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Culture Reviews
Sky Captain and the World of Tomorrow /By Kerry Conran/
Tchaikovsky Cultural Center 
By Ryan Macalino
“Sky Captain and the World of Tomorrow” is a fresh and exciting new adventure – one inspired from the distillation of images and emotions of pop culture past, and presented to us through the use of modern technology. Depending on the age group of the viewer, this movie is one that will evoke feelings of wonder, enjoyment, and nostalgia. Experiencing all three emotions, I found myself eagerly awaiting what lay next, with the heroes setting forth to different destinations in pursuit of adventure.

Set in a stylized world of the 30’s or 40’s, the movie begins with newspaper reporter Polly Perkins (Gwyneth Paltrow), being summoned to Manhattan to investigate the strange disappearance of scientists all over the world. She soon finds the city under siege by giant flying mechanical robots, and a distress signal is sent to Sky Captain (Jude Law), one of the last defenders of the free world. Needless to say, he arrives just in time to save the day. It is soon revealed that Polly and Sky Captain (or “Joe” as she calls him) had something of a past. This tenuous relationship and common desire to solve the mystery is what fuels the rest of the story, having them gallivanting from place to place, meeting interesting characters along the way.

One such character is Franky (Angelina Jolie), the commander of a flying fortress and Joe’s ex-flame. Another is Dex (Giovanni Ribisi), Joe’s chief of technology and confidant; if Joe were James Bond, then Dex would be Q. They also run into a mysterious lady in black (Bai Ling), a martial arts expert with the ability to control the giant robots. This fantastical potpourri is incomplete, however, as it also has a mad scientist bent on taking over the world in Dr. Totemkopf. It is with this last bit that the filmmakers push the technological envelope, as the mad doctor himself is played by Sir Laurence Olivier – who died in 1989 – using old film footage.

The posthumous performance of Olivier definitely brings about the eerie feeling of nostalgia, but the cast is admirably able to pull off this feeling themselves, seemingly having immersed into other legendary performers of Olivier’s stock. Law is perfect as the swashbuckling Sky Captain, an Errol Flynn / Clark Cable composite sans moustache. Equally endearing is Paltrow, whose moxie and quirkiness reminds me of Katharine Hepburn. As per any fantasy, the other characters seem to be from another era, equally engaging amidst this world of flying fortresses and amphibious airplanes.

This stunning vision was an obvious labour of love from first-time director Kerry Conran, who arguably created this motion picture single-handedly. Having worked for years on his Mac to develop much of the CGI-stylized backgrounds, his original 6-minute demo became the basis for such a ground-breaking cinematic achievement. This could be quite an inspirational story for aspiring filmmakers, as we witness a vision that is the work of a true artist – one that is unadulterated by marketing gimmicks and product placements.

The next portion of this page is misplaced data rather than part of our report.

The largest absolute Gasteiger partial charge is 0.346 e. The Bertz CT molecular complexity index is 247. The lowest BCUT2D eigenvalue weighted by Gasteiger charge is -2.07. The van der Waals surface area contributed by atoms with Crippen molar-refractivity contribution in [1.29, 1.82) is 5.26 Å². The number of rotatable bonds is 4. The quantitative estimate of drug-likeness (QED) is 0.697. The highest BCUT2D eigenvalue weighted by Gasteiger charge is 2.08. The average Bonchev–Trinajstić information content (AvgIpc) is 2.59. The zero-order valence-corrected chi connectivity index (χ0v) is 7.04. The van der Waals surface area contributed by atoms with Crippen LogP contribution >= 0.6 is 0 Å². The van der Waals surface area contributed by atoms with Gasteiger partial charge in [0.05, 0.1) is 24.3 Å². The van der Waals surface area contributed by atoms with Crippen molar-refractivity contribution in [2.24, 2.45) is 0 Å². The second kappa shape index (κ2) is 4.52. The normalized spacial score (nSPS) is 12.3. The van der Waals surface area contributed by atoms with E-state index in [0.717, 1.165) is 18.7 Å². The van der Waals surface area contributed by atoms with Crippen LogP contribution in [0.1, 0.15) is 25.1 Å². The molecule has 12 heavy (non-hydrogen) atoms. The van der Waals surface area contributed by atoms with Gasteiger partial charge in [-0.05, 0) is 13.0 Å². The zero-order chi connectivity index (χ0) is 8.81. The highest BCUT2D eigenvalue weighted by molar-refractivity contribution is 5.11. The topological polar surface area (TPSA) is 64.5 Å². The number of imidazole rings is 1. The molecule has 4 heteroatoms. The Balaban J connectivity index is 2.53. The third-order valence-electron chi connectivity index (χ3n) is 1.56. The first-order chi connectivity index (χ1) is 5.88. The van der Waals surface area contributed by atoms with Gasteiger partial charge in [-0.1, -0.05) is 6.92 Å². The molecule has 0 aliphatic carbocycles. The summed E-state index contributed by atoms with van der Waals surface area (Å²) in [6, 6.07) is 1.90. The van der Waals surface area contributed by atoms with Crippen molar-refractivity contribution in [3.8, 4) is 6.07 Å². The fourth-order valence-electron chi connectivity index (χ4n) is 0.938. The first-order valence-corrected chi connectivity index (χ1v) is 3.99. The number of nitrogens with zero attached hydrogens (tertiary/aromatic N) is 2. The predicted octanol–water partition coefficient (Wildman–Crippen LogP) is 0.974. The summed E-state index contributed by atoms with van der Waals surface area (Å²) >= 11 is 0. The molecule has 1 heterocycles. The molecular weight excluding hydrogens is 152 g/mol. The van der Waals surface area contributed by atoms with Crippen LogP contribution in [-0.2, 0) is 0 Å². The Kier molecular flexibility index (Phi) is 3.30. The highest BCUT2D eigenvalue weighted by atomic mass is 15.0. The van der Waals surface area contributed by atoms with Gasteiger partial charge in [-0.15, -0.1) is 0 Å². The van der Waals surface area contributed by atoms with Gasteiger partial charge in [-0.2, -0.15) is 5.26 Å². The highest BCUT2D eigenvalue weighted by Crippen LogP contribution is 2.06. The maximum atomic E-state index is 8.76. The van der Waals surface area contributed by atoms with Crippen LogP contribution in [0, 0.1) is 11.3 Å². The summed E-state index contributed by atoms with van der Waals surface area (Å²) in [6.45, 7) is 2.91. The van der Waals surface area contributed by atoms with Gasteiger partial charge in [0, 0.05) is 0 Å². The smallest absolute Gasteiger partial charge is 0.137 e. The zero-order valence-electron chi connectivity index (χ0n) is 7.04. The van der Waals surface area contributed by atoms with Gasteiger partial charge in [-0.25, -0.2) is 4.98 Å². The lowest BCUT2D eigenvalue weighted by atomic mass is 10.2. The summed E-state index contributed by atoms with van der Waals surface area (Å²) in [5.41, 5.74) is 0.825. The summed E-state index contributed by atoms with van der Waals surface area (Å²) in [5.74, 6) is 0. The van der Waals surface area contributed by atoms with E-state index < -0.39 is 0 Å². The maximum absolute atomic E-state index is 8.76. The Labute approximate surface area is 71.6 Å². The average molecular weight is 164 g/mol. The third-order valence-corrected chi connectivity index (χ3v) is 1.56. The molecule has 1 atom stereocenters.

There’s a blurry sepia-tone feel to Conran’s CGI cinematography, one that blends well with rich colour and shade. He gets away with a lot of these golden-age filmmaking images, complete with radio signals that communicate with expanding concentric circles. I couldn’t help but chuckle whenever Sky Captain’s plane was in the air, flying over animated maps with compasses pointed North. The Shangri-La from my youth watching “Lost Horizon” also made a brief appearance, a 10-minute tease that was enough to let my imagination run wild.

However, despite all its cinematic qualities, the problem with this movie is simple: it is a tease. The movie has been compared to Indiana Jones, but whereas the Indy movies were standalones, this one functions more like an introduction. The characters are immediately endearing, but not enough back story or dialogue is provided to flesh them out. Despite the numerous fantastical settings, the characters never seemed to act any different. Compare this to Spielberg, whose repertoire always included a character-in-wonder scene… Remember “Jurassic Park”, where the tourists first see real-life dinosaurs? It’s a shame that none such moment exists in this film.

Despite this, what “Sky Captain and the World of Tomorrow” lacks in drama and character development, it somewhat makes up for with pure cinematic exuberance and adventure. Dragging a wee bit in the beginning, it feels like a roller coaster just about to cross the high-hump for a deep drop. In all, it was a great first effort from Kerry Conran. The amount of CGI used probably rivals another movie in “Final Fantasy”, but unlike it, he takes this technology and uses it to fuel his vision and deliver pure fun. After watching this movie, I wished I could learn more about the fate of Joe, Polly, and the rest of this world of tomorrow. I guess I’ll have to wait for Sky Captain-2!

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